You don't have to be a wellness blogger to know the sugar content of cocktails is up there. But when it's Friday night and the drinks are flowing nobody wants to put on their nutrition hat.
But then the next day rolls around and you thoroughly regret your life choices. Including the Big Mac meal (and extra cheese burger) you needed like your life depended on it in the early hours of the morning.
The good news? Light cocktails are on their way in so you can still enjoy the bubbly and make your Saturday morning circuit class.
"In Australia, we're seeing the stigma around not drinking, or ordering a soft drink becoming less and less," Rosie Mansfield, a Sydney-based nutritionist told The Huffington Post Australia.
So really, it was only a matter of time before the wellness movement infiltrated into the bar.
Ahead, both Mansfield and Peter Nixon, head of Dan Murphy's wine panel explain how to make your drink of choice lighter, without compromising on taste.
You're a rosé drinker
You've probably already heard about frosé, then. "Traditionally, you would make frosé with vodka but if reducing the amount of alcohol is the goal, best to skip it," Nixon told HuffPost Australia.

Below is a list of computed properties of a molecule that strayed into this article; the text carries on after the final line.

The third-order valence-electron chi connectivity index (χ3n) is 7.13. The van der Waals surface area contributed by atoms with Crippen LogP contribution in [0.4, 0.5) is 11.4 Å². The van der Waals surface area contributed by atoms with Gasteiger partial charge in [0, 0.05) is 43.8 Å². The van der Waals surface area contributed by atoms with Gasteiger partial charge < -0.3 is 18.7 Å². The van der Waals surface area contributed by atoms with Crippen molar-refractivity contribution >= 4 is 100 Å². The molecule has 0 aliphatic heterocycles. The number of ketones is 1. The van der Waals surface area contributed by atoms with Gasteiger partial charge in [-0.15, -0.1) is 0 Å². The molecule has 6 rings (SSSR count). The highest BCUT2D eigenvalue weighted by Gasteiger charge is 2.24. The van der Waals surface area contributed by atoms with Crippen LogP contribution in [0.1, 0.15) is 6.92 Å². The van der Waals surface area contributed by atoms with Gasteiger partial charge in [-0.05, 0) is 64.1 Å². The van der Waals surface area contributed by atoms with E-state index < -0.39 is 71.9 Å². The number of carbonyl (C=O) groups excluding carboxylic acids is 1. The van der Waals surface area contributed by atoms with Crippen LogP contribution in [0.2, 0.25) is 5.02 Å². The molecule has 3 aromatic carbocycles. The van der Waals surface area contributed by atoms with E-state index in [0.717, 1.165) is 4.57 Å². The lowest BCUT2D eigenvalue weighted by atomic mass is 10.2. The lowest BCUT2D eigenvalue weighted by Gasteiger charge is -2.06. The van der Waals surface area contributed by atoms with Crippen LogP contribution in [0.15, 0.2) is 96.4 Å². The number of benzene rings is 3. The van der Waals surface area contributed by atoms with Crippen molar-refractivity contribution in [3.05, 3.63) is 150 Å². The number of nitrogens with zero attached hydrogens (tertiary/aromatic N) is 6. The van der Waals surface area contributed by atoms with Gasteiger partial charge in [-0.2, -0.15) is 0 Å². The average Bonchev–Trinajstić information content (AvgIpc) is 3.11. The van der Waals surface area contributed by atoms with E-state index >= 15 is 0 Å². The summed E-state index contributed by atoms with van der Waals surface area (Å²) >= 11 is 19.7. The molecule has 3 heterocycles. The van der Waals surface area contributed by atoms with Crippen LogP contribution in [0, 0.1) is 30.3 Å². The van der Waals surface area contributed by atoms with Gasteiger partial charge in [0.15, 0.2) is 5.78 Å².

Make sure you choose a dry variety of rosé, Nixon suggests Jacob's Creek Le Petit Rosé, add lots of ice and sweeten with agave syrup.
"Lots of cocktails contain sugar syrup but a great substitute if you are concerned about calories is agave or even honey," Mansfield said.
White wine, all the way
If you're drinking at home, Nixon recommends two bottles; Brancott Pinot Gris and Mount Pleasant Elizabeth Semillon which have 5.3 standard drinks and 5.9 standard drinks per bottle, respectively.
"Pinot Gris is what the Italians like to call a blank canvas," Nixon said.
"It's great to pair with food and as a young wine, it goes beautifully with oysters."
Nixon said we can expect a resurgence in the wine spritzer and recommends adding soda water to your favourite drop.
If you've jumped on the Negroni bandwagon this summer, you'd probably be aware of the high alcohol content.
"There are two standard drinks in one Negroni and if you're having it before dinner, the drinks can quickly add up," Nixon explains.
A better option? An Americano.
"It's still got the vermouth and Campari, so it has a very similar flavour profile to the Negroni but doesn't contain the gin," Nixon said.
Garnish with an orange, some rosemary or thyme and you've got yourself one classy cocktail, that won't leave you on the floor.
You want something completely alcohol-free
Both Nixon and Mansfield agree we'll be seeing more zero alcohol offerings in the form of sparkling.
"Maggie Beer's Ruby Cabernet Spritz is a great example of that, it's 100 percent natural and tastes extremely premium," Nixon said.
If you find it too sweet, simply add soda water or a squeeze of lemon.
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